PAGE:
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This is a repost from the breastfeeding support and advocacy board. It wasn't getting a big response over there so I thought someone here might have some ideas or insight to add. I *really* want to make a positive impression on my ped's office. Any help is greatly appreciated. <img alt="" class="inlineimg" src="http://www.mothering.com/discussions/images/smilies/smile.gif" style="border:0px solid;" title="smile"><br><br><br><br>
nak<br><br>
I took my daughter in for her 2 month check-up today and was bombarded by enfamil At the check in desk there was a little "toy" where the liquid oozes through little holes when you turn it upside down. I told the receptionist that advertiseing for formula undermines bfing and they might consider not displaying these item. She said that the kids liked to play with it.<br><br>
So I go sit down to wait to be called back and there sitting next to me were two pads of coupons and "literature" from enfamil. I took them to the desk and explained that this kind of thing is exactly what I was talking about earlier. That when a woman is struggling to breastfeed this is the kind of crap that may well push her over the edge. I didn't get into how "normal" they are making formula feeding appear etc... and just asked who I could write a friendly letter to.<br><br>
She gave me an administrator address to write to. I am wondering if I might get in touch with my local LLL leader and ask for some free literature to send to the pedi's clinic with an informative letter about breastfeeding and how their office could help promote it and support women in their efforts. I was thinking of suggesting to them that they keep the enfamil coupons and offer them to women who are already formula feeding.<br><br>
Does anyone already have a skeleton letter that would be good for my situation? Or any ideas of what to include? This will be my first letter of this kind and I want it to be effective.<br><br>
Thanks for your help.
 

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giving you a bump, darl, that's about the best I can do in terms of help.... did you get onto your LLL leader??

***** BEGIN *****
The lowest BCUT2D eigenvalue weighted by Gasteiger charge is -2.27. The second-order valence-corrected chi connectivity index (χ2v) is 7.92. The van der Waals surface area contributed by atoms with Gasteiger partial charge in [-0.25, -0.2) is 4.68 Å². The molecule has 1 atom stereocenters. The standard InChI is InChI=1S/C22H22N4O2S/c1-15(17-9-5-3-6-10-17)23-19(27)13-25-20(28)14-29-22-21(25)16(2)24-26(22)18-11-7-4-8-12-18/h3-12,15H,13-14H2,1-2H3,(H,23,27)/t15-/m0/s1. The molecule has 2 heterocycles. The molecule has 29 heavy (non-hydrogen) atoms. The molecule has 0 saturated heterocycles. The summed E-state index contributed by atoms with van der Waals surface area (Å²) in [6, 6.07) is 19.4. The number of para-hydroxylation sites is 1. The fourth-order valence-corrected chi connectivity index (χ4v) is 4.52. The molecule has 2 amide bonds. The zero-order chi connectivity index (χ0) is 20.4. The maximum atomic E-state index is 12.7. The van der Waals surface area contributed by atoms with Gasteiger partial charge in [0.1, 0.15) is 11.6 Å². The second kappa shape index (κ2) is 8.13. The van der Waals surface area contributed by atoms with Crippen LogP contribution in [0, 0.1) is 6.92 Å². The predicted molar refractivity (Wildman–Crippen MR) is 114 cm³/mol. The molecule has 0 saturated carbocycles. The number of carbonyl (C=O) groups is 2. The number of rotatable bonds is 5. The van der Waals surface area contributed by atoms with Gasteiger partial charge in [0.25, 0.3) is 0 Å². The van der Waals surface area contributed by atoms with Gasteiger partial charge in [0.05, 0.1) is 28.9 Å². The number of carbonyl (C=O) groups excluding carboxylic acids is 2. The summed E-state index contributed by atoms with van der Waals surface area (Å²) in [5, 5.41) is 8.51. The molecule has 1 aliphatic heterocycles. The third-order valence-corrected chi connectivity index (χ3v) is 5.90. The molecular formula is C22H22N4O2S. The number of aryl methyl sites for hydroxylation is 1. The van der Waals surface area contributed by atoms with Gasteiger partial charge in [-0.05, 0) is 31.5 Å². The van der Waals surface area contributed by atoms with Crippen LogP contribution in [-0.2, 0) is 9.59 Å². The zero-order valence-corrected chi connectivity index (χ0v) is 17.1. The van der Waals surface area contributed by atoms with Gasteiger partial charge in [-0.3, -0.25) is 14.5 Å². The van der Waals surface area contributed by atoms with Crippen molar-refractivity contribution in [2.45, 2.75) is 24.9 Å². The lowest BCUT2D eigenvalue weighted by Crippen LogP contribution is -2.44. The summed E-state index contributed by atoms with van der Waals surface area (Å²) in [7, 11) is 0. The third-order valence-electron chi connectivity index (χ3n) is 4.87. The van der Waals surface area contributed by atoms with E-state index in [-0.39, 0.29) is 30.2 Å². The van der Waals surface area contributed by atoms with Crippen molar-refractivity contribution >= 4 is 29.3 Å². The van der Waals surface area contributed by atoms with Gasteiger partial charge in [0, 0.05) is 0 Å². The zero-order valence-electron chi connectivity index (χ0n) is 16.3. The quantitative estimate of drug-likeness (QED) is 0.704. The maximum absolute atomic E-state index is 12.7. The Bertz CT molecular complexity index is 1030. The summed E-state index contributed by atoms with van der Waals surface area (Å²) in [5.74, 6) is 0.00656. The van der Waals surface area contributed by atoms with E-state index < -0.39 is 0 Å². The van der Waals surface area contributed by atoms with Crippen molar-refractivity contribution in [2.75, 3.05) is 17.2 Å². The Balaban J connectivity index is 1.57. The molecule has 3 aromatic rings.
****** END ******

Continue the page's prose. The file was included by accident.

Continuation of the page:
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One thing I gave my ped when we had a problem with this was a copy of the AAP's guidelines for breastfeeding and the use of human milk. That specifically states that formula advertising undermines breastfeeding success. You should be able to find the document on their website. I'll see if I can find and post it tonight.<br><br>
Here it is:<br><a href="http://aappolicy.aappublications.org/cgi/content/full/pediatrics;100/6/1035" target="_blank">http://aappolicy.aappublications.org...ics;100/6/1035</a><br><br>
Scroll down to the section titled The Problem. What I did when I gave it to our ped was highlight:<br><div style="margin:20px;margin-top:5px;">
<div class="smallfont" style="margin-bottom:2px;">Quote:</div>
<table border="0" cellpadding="6" cellspacing="0" width="99%"><tr><td class="alt2" style="border:1px inset;">Obstacles to the initiation and continuation of breastfeeding include physician apathy and misinformation,61-63 insufficient prenatal breastfeeding education,64 disruptive hospital policies,65 inappropriate interruption of breastfeeding,62 early hospital discharge in some populations,66 lack of timely routine follow-up care and postpartum home health visits,67 maternal employment68,69 (especially in the absence of workplace facilities and support for breastfeeding),70 lack of broad societal support,71 media portrayal of bottle-feeding as normative,72 and <b>commercial promotion of infant formula through distribution of hospital discharge packs, coupons for free or discounted formula,</b> and television and general magazine advertising.73,74</td>
</tr></table></div>
There is also a good section titled Recommendations for Pediatricians.
 
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